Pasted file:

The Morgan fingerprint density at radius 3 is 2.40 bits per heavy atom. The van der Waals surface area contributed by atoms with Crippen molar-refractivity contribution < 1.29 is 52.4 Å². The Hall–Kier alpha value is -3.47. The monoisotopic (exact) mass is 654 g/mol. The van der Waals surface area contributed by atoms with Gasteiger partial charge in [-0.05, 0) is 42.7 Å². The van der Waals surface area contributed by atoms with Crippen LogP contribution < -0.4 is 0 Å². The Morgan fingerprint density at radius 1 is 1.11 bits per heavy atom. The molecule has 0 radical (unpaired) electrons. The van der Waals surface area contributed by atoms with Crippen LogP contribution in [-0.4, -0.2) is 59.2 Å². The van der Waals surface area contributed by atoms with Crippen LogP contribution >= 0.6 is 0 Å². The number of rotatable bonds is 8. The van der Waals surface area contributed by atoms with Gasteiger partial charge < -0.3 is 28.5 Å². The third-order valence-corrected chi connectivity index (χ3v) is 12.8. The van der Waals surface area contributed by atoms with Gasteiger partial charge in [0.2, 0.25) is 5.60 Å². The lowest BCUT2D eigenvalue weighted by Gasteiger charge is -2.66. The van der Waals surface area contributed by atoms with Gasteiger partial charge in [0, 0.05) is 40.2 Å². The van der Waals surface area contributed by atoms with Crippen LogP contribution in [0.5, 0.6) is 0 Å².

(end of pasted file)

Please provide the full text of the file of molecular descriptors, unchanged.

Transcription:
The Morgan fingerprint density at radius 3 is 2.40 bits per heavy atom. The van der Waals surface area contributed by atoms with Crippen molar-refractivity contribution < 1.29 is 52.4 Å². The Hall–Kier alpha value is -3.47. The monoisotopic (exact) mass is 654 g/mol. The van der Waals surface area contributed by atoms with Gasteiger partial charge in [-0.05, 0) is 42.7 Å². The van der Waals surface area contributed by atoms with Crippen LogP contribution < -0.4 is 0 Å². The Morgan fingerprint density at radius 1 is 1.11 bits per heavy atom. The molecule has 0 radical (unpaired) electrons. The van der Waals surface area contributed by atoms with Crippen LogP contribution in [-0.4, -0.2) is 59.2 Å². The van der Waals surface area contributed by atoms with Crippen LogP contribution >= 0.6 is 0 Å². The number of rotatable bonds is 8. The van der Waals surface area contributed by atoms with Gasteiger partial charge < -0.3 is 28.5 Å². The third-order valence-corrected chi connectivity index (χ3v) is 12.8. The van der Waals surface area contributed by atoms with Gasteiger partial charge in [0.2, 0.25) is 5.60 Å². The lowest BCUT2D eigenvalue weighted by Gasteiger charge is -2.66. The van der Waals surface area contributed by atoms with Gasteiger partial charge in [0, 0.05) is 40.2 Å². The van der Waals surface area contributed by atoms with Crippen LogP contribution in [0.5, 0.6) is 0 Å².